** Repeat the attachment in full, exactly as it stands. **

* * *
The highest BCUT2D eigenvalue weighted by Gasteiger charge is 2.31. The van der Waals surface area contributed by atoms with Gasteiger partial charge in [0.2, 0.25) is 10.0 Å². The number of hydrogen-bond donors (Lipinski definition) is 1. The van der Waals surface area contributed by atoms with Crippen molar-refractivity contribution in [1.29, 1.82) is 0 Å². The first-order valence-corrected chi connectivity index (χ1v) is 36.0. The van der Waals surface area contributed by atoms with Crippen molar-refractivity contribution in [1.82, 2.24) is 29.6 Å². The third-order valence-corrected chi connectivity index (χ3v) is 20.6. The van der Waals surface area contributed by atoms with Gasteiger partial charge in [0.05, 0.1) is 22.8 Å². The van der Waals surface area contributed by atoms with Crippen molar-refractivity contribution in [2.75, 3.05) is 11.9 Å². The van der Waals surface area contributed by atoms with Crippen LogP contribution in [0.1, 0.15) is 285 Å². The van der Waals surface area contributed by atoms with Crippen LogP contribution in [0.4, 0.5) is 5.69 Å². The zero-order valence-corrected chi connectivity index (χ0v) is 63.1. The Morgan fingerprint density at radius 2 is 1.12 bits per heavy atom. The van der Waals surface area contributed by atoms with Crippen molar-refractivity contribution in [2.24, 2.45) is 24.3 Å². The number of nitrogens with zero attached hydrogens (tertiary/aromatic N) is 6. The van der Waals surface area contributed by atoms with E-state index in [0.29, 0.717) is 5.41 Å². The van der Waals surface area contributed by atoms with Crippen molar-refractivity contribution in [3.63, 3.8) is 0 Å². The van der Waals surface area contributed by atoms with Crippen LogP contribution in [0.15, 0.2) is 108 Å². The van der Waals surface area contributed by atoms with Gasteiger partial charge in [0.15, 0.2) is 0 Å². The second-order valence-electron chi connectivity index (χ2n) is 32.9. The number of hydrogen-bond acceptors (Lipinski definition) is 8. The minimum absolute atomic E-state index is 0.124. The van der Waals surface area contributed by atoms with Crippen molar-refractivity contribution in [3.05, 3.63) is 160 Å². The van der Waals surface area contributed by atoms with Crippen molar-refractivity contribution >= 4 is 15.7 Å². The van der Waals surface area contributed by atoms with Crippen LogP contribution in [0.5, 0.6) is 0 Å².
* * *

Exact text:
The highest BCUT2D eigenvalue weighted by Gasteiger charge is 2.31. The van der Waals surface area contributed by atoms with Gasteiger partial charge in [0.2, 0.25) is 10.0 Å². The number of hydrogen-bond donors (Lipinski definition) is 1. The van der Waals surface area contributed by atoms with Crippen molar-refractivity contribution in [1.29, 1.82) is 0 Å². The first-order valence-corrected chi connectivity index (χ1v) is 36.0. The van der Waals surface area contributed by atoms with Crippen molar-refractivity contribution in [1.82, 2.24) is 29.6 Å². The third-order valence-corrected chi connectivity index (χ3v) is 20.6. The van der Waals surface area contributed by atoms with Gasteiger partial charge in [0.05, 0.1) is 22.8 Å². The van der Waals surface area contributed by atoms with Crippen molar-refractivity contribution in [2.75, 3.05) is 11.9 Å². The van der Waals surface area contributed by atoms with Crippen LogP contribution in [0.1, 0.15) is 285 Å². The van der Waals surface area contributed by atoms with Crippen LogP contribution in [0.4, 0.5) is 5.69 Å². The zero-order valence-corrected chi connectivity index (χ0v) is 63.1. The Morgan fingerprint density at radius 2 is 1.12 bits per heavy atom. The van der Waals surface area contributed by atoms with Crippen molar-refractivity contribution in [2.24, 2.45) is 24.3 Å². The number of nitrogens with zero attached hydrogens (tertiary/aromatic N) is 6. The van der Waals surface area contributed by atoms with E-state index in [0.29, 0.717) is 5.41 Å². The van der Waals surface area contributed by atoms with Crippen molar-refractivity contribution in [3.63, 3.8) is 0 Å². The van der Waals surface area contributed by atoms with Crippen LogP contribution in [0.15, 0.2) is 108 Å². The van der Waals surface area contributed by atoms with Gasteiger partial charge in [0.15, 0.2) is 0 Å². The second-order valence-electron chi connectivity index (χ2n) is 32.9. The number of hydrogen-bond acceptors (Lipinski definition) is 8. The minimum absolute atomic E-state index is 0.124. The van der Waals surface area contributed by atoms with Crippen molar-refractivity contribution in [3.05, 3.63) is 160 Å². The van der Waals surface area contributed by atoms with Crippen molar-refractivity contribution >= 4 is 15.7 Å². The van der Waals surface area contributed by atoms with Crippen LogP contribution in [0.5, 0.6) is 0 Å².